May 8, 2010

Thoughts on mothering my daughter

I got pregnant with A when D was about 18 months old. After having such a wonderful experience having a son, I desperately wanted another son, so that I could repeat the experience, plus give D a brother. When I found out in the ultrasound that I was having a girl, I cried (in much the same way I cried when I found out I was having a boy the first time around!) Soon, however, I was excited to have a daughter and experience having one of each gender.

When A was born, things began to go wrong very quickly. When I first saw her, I was shocked by her cleft lip, so it took me an extra few seconds to fall in love with her. Within 30 seconds of meeting my daughter, not only was I madly in love, but was fiercely protective in a way that only the mother of a child with medical issues could feel. I was (and still am) very protective of my son from the get-go, but with A, my mama-bear claws and instincts came out in full-force from the first time I laid eyes on her. I have had to deal with (talk to, hire, fire, and question) many doctors, therapists and teachers in ways that I never thought I could (some good, some bad).

Therefore, A taught me that a mother will fight and advocate for her child, well beyond her comfort zone, if it means getting the best care.

With my son, the only medical care he requires is a vitamin every night and to make sure he gets his well-child checkups and immunizations. With A, I have had to learn to care for a feeding tube, tracheostomy, and clean stomas; learn machinery such as suction machines, oxygen tanks, feeding pumps and hearing aids; and keep a schedule of seeing doctors and therapists that would make most people's heads spin.

Therefore, A has taught me that sometimes caring for a child is scary, but no one could do it as lovingly or as accurately as a parent.

When A was in the NICU for 12 weeks, and we kept getting more and more bad news about her health, I was prepared to bring home, quite frankly, a vegetable. Hearing that she had had a prenatal stroke and that she might be in a wheelchair her whole life (which never came to pass, by the way) made me already make plans in my head to sell my two-story house and buy a one-story. Getting her feeding tube made me fear that she would never eat by mouth (and now she is getting it removed). Hearing that she had no semi-circular canals and low muscle tone made me wonder if she would ever walk.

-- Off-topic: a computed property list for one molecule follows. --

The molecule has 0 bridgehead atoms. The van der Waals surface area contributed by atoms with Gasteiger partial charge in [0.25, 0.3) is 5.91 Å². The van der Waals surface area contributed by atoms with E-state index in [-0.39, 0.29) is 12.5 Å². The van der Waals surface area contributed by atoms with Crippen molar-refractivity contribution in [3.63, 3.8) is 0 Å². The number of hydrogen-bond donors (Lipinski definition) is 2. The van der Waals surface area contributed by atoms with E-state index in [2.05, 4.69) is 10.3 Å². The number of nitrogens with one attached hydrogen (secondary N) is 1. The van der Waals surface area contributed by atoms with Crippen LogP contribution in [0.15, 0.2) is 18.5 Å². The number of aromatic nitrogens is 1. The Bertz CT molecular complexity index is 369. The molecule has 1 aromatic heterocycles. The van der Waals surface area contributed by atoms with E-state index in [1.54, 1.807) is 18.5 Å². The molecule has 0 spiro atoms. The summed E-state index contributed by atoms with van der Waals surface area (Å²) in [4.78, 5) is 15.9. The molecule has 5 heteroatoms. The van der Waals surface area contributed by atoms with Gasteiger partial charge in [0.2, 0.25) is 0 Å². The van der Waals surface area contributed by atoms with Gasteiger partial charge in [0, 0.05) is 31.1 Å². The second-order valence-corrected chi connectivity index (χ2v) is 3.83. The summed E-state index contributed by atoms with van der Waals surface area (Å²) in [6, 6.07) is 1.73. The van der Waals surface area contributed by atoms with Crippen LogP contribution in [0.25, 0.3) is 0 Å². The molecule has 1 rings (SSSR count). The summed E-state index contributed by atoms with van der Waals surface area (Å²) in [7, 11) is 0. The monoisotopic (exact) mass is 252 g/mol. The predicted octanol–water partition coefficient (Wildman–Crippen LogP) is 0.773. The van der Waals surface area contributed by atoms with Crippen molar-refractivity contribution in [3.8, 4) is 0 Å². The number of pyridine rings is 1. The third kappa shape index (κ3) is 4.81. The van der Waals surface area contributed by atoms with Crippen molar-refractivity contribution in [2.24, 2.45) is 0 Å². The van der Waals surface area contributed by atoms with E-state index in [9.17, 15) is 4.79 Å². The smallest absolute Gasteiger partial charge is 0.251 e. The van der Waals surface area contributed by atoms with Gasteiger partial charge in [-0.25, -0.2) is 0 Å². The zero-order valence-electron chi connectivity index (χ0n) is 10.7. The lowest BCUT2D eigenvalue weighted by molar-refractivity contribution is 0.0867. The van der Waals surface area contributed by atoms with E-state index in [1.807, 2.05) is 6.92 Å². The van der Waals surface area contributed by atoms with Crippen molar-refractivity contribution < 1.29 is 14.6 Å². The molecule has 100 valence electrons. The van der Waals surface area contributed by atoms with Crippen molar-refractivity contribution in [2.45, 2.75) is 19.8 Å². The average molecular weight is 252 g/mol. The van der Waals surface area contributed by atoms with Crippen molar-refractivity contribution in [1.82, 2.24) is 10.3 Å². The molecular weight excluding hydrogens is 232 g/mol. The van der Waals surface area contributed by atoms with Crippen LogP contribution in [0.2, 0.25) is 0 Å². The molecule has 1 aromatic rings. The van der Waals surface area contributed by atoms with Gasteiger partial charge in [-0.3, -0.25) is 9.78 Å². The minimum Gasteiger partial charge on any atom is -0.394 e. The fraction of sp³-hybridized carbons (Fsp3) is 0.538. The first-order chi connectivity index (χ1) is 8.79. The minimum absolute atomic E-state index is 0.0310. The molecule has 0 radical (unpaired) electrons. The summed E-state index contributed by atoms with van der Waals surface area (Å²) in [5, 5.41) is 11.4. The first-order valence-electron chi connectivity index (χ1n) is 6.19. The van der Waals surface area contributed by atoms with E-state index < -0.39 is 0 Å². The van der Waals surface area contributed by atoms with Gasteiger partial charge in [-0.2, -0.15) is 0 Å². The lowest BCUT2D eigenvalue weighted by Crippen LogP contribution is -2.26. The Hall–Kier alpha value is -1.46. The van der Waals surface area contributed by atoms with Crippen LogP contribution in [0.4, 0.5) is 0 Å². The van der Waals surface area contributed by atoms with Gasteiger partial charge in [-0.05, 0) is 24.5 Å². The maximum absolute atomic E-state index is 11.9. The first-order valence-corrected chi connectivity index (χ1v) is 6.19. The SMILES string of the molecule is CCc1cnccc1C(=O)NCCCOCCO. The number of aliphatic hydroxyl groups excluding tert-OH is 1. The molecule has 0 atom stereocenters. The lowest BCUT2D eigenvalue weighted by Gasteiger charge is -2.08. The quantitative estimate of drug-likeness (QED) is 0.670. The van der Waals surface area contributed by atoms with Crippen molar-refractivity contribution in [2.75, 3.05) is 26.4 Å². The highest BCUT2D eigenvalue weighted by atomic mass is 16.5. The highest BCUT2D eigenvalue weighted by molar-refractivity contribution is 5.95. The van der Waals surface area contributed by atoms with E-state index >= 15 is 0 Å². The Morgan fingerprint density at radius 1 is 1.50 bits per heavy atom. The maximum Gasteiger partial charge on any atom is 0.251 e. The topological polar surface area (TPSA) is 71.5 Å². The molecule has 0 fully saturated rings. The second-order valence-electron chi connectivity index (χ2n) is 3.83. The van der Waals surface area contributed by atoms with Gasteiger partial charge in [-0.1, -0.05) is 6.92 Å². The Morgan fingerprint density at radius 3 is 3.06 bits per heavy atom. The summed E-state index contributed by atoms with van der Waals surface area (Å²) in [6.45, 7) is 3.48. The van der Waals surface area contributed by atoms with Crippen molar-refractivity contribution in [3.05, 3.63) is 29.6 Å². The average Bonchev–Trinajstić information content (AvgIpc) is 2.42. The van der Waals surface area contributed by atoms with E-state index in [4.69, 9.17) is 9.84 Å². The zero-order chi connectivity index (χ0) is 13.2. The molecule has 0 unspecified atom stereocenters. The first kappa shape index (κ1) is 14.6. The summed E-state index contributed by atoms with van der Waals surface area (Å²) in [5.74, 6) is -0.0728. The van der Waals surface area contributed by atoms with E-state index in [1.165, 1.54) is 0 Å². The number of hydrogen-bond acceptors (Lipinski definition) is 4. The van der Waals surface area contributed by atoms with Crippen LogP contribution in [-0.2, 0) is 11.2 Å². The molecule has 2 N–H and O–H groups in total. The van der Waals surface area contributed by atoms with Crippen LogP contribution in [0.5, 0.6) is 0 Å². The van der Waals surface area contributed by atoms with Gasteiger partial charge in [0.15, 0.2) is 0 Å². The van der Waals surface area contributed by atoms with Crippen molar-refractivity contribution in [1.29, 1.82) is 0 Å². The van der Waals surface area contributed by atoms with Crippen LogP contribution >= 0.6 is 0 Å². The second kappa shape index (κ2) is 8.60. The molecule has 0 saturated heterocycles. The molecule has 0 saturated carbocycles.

Therefore, A has taught me that often doctors will give the worst-case scenario, but every child is different and never to give up hope. At the same time, she has taught me acceptance. For example, some things are resolved (like eating and drinking and walking) but some thing will never be (she will ALWAYS be deaf/hard-of-hearing).

Before A was born, and I already had a healthy son, I didn't really think about "special needs". Now, I am very aware of the many needs children have, whether it is physical, mental, emotional, medical or behavioral, and don't see "special needs"...rather, I just see a child.

Therefore, A has taught me that we all have needs, in one capacity or another, and are all in need of special treatment and TLC.

It often takes A longer to learn or do things that come easily to other children. She ate orally at 1 year, drank at 3 years, and walked at 3 1/2 years. She (almost always) works her hardest in her therapies and at home. She WANTS to succeed.

Therefore, A has taught me tenacity and perseverance.

A has taught me so much and I could not be prouder of her. She is my miracle baby, my gorgeous girl, and I'm happy she's mine. I believe we were destined for each other.

1 comment:

  1. Sometimes it seems they teach us so much more than we will ever teach them. We are forever changed when we become mothers.


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